Foreign Minister Mevlüt Çavuşoğlu said the Cyprus talks in Switzerland failed due to Greek Cyprus's "uncompromising attitude," adding that all those who attended the talks "know this fact very well."
Speaking during his visit to the Ivory Coast for the 44th meeting of Organisation of Islamic Cooperation (OIC) yesterday, Çavuşoğlu said that although the Turkish side had a constructive attitude, the "Greek Cypriot statements and demands were shallow and absurd."
Çavuşoğlu added that the Cyprus talks in Switzerland were carried out with a perspective determined by the U.N., emphasizing that resuming the negotiations would not mean accepting all Greek Cypriot demands. "If absurd demands come, we will definitely refuse them. Everyone knows very well who is responsible for the lack of a solution here. The U.N. knows it very well, the U.K. and the EU also knows it very well. The EU saw our dignified manner during the talks," he said.
Çavuşoğlu also said that the Turkish delegation went to the Cyprus conference in Crans-Montana with a constructive approach and was one step ahead to a fair, permanent, bi-zonal solution. "Since the first day of the talks, we shared our tangible offers and discussed what we can do. We did not make philosophic discourse."
He said Turkey emphasizes that Crans-Montana was the "last conference" for the Cyprus issue, adding that the U.N. accepted Ankara's offer to discuss the issue as a whole package.
"On the other side, Greek Cyprus persists on one criteria: No [Turkish] military presence on the island, which mean withdrawal of Turkish soldiers, as well as ending Turkey's guarantee on the island. This means a rupture of bond between Turkey and Turkish Cyprus. Of course, it is not possible to accept such a proposal," he said.
About whether he thinks Greek Cyprus could use the issue in Turkey's accession talks with the EU, Çavuşoğlu said that Ankara has not carried out talks to ingratiate Brussels. "We are sincerely carrying out talks. Those who don't want to accept us into the EU may find another excuses if not Cyprus."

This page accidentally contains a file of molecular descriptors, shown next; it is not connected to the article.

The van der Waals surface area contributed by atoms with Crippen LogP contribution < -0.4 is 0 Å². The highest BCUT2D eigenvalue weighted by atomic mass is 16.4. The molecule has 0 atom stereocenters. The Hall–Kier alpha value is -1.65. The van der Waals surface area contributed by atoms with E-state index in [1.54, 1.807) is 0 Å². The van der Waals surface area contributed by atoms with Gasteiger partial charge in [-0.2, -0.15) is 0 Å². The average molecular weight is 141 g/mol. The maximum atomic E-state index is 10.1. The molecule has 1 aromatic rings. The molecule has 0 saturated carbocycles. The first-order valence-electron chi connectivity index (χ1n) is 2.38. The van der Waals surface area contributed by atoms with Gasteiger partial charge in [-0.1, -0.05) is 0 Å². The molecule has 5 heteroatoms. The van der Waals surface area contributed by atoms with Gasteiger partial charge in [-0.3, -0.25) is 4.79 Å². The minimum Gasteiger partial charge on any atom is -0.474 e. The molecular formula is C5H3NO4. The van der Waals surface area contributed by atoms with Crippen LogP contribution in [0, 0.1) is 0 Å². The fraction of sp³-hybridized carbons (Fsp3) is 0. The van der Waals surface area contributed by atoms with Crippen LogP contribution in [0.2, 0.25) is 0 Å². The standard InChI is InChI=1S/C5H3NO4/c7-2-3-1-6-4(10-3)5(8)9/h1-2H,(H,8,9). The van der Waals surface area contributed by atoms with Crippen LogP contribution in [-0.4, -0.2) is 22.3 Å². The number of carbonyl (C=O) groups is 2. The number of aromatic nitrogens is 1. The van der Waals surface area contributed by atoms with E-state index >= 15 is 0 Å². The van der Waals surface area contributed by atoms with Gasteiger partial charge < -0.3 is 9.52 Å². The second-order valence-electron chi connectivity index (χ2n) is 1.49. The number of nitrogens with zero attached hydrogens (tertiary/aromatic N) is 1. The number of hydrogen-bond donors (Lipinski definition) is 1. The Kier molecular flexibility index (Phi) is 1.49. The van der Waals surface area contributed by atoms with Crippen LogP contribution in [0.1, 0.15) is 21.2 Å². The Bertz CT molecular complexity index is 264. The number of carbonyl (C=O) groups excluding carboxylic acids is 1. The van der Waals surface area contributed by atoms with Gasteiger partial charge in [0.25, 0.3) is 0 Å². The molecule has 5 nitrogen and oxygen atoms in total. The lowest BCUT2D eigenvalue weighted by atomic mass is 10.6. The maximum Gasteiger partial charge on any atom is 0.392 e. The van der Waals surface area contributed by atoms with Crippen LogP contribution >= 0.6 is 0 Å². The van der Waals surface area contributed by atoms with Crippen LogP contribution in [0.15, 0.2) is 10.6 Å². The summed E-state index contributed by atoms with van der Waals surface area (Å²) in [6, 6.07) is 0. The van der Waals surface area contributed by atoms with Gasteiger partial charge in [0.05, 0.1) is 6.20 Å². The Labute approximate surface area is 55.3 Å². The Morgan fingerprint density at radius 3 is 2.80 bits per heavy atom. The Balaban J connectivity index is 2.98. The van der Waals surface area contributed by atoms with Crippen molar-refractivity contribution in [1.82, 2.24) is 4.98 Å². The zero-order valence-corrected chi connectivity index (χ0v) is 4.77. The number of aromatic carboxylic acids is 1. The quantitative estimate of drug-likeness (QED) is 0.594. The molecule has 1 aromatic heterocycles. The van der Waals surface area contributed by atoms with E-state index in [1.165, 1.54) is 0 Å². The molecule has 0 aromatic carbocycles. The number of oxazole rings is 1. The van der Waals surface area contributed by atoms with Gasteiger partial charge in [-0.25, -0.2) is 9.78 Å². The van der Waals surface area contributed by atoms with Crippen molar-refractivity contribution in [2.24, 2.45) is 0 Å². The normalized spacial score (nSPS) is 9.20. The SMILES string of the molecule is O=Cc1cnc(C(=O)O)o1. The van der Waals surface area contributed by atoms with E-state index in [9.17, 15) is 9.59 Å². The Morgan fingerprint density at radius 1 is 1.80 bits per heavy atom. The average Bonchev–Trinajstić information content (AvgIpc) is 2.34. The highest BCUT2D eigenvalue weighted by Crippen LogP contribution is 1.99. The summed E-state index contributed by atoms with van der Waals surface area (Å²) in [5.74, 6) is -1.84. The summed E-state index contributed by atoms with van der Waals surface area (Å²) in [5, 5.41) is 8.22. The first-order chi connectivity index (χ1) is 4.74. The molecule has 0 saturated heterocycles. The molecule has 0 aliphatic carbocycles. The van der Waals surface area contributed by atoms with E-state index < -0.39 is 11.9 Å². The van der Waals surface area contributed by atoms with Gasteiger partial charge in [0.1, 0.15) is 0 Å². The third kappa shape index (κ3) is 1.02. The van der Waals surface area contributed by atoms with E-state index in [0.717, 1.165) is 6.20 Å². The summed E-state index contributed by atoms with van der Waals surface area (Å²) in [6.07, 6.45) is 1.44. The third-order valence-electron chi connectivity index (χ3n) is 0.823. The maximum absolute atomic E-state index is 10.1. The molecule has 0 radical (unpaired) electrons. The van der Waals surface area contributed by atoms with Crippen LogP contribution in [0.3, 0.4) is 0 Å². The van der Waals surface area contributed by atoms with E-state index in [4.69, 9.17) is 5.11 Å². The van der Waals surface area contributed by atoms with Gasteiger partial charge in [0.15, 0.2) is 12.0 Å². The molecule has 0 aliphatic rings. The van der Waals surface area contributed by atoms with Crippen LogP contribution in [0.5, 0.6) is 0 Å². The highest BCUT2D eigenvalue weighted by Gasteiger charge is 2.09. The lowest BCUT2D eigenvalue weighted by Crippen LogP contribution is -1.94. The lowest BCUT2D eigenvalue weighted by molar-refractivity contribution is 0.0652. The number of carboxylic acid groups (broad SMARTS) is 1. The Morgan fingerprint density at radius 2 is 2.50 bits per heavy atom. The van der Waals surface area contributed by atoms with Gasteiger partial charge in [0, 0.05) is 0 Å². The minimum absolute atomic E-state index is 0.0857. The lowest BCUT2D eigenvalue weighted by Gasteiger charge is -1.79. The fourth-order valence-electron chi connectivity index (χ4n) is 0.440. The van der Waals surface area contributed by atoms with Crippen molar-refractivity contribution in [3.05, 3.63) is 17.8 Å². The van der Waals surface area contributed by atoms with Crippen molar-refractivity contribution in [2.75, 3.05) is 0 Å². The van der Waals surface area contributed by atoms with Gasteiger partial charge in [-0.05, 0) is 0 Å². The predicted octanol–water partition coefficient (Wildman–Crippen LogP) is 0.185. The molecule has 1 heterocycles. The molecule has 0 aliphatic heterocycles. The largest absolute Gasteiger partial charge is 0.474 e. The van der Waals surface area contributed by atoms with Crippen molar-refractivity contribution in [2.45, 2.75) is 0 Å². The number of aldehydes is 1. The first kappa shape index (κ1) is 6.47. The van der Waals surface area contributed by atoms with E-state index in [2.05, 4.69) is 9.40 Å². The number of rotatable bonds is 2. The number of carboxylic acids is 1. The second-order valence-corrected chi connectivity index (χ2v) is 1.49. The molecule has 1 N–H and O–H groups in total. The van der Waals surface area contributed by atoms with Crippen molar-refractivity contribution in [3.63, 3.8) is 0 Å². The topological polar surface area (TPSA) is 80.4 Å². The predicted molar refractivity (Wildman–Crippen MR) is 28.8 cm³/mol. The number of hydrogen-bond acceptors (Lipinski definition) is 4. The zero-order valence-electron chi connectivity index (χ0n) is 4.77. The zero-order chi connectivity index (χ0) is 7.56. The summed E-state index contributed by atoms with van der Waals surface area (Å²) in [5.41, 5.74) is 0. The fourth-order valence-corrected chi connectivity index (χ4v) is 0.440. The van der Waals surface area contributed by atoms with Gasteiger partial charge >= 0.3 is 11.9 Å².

On the other side, Greek Cypriot President Nicos Anastasiades proposed three preconditions for restarting the Cyprus reunification talks, including the annulment of guarantees, the withdrawal of Turkish soldiers from the island and the establishment of a reliable mechanism to implement the agreement.
Speaking at a press conference in southern Cyprus, on the heels of the Crans-Montana Cyprus talks which failed, Anastasiades pointed to Turkey for remaining "inconclusive" after the talks.
He added that their purpose is to form a sovereign nation that is not dependent on third-party countries. He also indicated that they will continue drilling for oil in the Mediterranean Sea.
The Geneva talks that began on June 28 and are monitored by the U.N. secretary-general's special adviser on Cyprus, Espen Barth Eide, failed after 10 days of intense talks.
While the Turkish delegation, led by Foreign Minister Mevlüt Çavuşoğlu and the Turkish Cypriot delegation led by Turkish Republic of Northern Cyprus (TRNC) President Mustafa Akıncı have blamed the Greek and Greek-Cypriot side for not compromising on their demands for "zero troops, zero guarantees."
Both the Greek and the Greek-Cypriot side have said that Turkey's persistence in keeping the troops' presence on the island has caused the talks to fail.
The island in the eastern Mediterranean Sea has been divided since 1974, when a Greek-Cypriot coup was followed by violence targeting the island's Turks, resulting in Ankara's intervention as a guarantor power.